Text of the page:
I’m going to start a new writing project here, and I hope you will enjoy it. Here’s the idea: I’ll choose an artist, listen to their entire discography to date in order of release, and write a little something about each release. Simple.
I have a few reasons for taking this approach. The most boring is that I need a project to force-start me writing more regularly about music again (aside from that one band). The more pretentious reason stems from thoughts kicking around in my head for a while about how I, and other listeners, process music in an age where we have near-instant access to everything that has ever been released. I am firmly in the camp that believes streaming music services such as Spotify or Rhapsody and virtual record stores such as iTunes or Amazon are a decidedly good thing. If you had told me 20 years ago that I would someday be able to stream, download, or steal any album I could think of, I would have asked if that technology was compatible with flying cars. I think people who have nostalgia for the good old days where you had to hunt through a dozen record stores to find a Flipper album because Kurt Cobain was photographed wearing one of their shirts are cuckoo crazy — it’s the music fan’s version of walking uphill both ways to school.
But I do recognize that this unfettered access to the flood of recorded music history has changed my listening habits. My participation in Nick Southall’s Music Diary Project underscored that I have become a fickle consumer of music, flitting from stream to internet radio station to iTunes playlist to blog to YouTube jukebox on the smallest of whims. What I rarely do any more is listen to an entire album, from start to finish. And while I know albums are a dying breed and all, this makes me kind of sad, not because I think there is any objective superiority of one format over the other, but because I like listening to albums. I like the narrative sweep, intentional or unintentional, of a collection of songs, and the more textured snapshot they provide of that particular stage in an artist’s evolution.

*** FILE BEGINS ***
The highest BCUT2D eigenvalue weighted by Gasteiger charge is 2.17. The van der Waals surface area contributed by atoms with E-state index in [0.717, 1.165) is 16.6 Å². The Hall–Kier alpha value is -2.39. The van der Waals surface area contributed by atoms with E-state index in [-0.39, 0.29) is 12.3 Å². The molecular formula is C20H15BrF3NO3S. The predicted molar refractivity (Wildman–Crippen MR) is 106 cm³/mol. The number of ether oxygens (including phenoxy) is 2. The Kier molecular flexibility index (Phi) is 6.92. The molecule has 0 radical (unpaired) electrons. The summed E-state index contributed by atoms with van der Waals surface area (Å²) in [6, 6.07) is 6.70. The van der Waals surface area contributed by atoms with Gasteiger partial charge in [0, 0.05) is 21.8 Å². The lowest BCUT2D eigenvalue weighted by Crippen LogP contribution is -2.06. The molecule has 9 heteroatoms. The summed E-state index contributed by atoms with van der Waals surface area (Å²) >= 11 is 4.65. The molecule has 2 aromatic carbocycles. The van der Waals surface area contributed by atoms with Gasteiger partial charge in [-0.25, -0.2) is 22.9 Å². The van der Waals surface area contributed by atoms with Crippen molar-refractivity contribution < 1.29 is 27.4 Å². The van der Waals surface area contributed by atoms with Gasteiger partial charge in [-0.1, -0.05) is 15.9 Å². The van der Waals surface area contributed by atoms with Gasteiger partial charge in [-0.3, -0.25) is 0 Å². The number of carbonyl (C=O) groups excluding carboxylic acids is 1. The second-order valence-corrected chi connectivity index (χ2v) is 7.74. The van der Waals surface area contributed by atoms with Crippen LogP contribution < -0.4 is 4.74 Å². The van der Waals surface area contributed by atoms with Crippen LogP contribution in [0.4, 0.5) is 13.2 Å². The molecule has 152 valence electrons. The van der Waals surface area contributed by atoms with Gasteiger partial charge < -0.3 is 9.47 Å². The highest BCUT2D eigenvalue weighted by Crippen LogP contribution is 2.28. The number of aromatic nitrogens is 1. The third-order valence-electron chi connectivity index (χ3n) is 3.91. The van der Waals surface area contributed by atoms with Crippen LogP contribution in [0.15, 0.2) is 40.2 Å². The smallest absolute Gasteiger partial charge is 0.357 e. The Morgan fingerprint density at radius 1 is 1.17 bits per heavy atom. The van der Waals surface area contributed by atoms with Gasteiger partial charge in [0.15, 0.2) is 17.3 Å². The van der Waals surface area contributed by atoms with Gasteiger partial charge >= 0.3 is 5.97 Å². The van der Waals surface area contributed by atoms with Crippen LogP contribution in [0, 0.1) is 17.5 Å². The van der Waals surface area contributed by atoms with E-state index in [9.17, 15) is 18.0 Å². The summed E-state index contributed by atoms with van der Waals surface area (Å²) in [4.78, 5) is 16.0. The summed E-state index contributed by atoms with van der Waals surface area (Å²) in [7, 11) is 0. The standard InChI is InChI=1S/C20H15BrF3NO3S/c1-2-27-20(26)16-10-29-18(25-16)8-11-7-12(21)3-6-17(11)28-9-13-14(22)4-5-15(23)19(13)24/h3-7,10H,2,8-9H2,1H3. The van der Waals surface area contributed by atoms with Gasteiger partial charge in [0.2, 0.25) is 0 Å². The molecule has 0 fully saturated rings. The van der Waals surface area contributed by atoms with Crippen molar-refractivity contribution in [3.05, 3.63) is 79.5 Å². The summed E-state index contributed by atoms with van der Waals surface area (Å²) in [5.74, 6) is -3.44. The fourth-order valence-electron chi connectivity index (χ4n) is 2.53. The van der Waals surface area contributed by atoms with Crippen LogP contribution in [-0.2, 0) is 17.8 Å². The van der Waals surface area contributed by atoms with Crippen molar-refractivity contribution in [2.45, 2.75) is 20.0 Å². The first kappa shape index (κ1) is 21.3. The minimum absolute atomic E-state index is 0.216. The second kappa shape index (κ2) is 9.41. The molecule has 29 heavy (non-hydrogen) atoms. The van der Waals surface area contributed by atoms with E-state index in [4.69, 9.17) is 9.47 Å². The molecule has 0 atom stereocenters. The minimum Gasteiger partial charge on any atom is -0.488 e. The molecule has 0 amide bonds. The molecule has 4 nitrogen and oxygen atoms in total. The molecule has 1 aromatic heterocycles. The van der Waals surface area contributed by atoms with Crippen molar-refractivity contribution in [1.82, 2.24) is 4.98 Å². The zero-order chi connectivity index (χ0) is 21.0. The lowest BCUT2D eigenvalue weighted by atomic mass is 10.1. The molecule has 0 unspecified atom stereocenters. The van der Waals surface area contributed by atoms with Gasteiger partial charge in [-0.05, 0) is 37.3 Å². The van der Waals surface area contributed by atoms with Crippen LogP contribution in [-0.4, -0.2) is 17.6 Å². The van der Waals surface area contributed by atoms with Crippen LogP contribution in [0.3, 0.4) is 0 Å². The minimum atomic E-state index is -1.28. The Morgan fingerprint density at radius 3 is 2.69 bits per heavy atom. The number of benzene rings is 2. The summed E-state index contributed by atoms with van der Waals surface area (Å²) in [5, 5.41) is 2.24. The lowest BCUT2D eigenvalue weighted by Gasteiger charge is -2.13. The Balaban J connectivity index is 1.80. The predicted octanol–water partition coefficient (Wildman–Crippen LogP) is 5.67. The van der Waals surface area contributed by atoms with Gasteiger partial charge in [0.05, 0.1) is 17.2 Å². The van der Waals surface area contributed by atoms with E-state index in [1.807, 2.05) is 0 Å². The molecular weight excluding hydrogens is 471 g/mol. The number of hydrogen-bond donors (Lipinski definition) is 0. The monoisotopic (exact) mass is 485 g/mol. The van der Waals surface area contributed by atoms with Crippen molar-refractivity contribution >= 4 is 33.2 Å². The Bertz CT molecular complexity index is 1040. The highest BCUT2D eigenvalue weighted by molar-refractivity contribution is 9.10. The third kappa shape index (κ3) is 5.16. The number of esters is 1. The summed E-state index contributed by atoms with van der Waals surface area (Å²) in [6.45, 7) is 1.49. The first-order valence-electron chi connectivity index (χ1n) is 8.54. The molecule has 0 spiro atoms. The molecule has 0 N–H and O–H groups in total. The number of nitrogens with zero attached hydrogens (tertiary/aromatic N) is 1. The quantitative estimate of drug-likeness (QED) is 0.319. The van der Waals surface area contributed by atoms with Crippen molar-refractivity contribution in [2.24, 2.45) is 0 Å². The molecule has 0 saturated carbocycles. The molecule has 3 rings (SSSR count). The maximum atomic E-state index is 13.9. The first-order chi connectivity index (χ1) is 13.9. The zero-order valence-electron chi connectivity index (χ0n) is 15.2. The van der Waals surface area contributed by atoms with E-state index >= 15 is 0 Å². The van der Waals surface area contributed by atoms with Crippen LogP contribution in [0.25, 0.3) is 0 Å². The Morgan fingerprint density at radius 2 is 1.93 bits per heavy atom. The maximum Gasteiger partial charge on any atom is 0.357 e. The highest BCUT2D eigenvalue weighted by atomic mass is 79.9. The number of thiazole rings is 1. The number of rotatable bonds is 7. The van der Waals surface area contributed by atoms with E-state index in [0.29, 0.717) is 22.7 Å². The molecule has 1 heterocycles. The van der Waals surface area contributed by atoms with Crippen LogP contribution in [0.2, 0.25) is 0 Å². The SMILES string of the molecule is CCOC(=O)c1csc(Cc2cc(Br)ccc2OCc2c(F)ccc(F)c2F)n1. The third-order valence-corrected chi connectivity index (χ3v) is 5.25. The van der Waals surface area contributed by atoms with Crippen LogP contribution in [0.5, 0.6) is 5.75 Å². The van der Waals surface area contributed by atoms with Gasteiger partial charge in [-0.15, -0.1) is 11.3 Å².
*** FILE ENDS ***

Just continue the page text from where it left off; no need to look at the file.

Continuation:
So in order to fight back against this listening promiscuity, I’m going to set aside part of my day to carve an organized path through the endless stacks of the online music library. Sometimes I’ll choose a favorite artist who I want to revisit in this new context or explore more deeply, sometimes I’ll choose somebody that I’m largely unfamiliar with and use this method to survey their work. I can also think of a few other variations on this model: listening to every release from a particular label in order, or a bunch of different performances over time of a particular symphony, or some other good idea I haven’t thought of yet.
Obviously, this idea owes a lot to other sequential/structured listening projects, including Popular, Bowiesongs, Every Great Song Ever, Jesse Jarnow’s #deadfreaksunite twitter project, [edit: forgot One Week One Band!], and of course, my own crazy Phish thing, which proved to myself that I can keep this sort of thing up in at least intermittent fashion.
So this week, I’ll start with my first artist, and I figured a good place to begin would be with my favorite solo artist of all time. To manufacture some suspense, I won’t reveal who that is just yet, though anyone who has discussed music with me probably knows who it is. Appreciation aside, he happens to have a very long and complex discography that will put this project and my commitment to the test, and allow me to figure out some of the ground rules along the way. I hope you’ll join me, or at least not be too terribly annoyed by the occasional intrusion into your tumblr feed.
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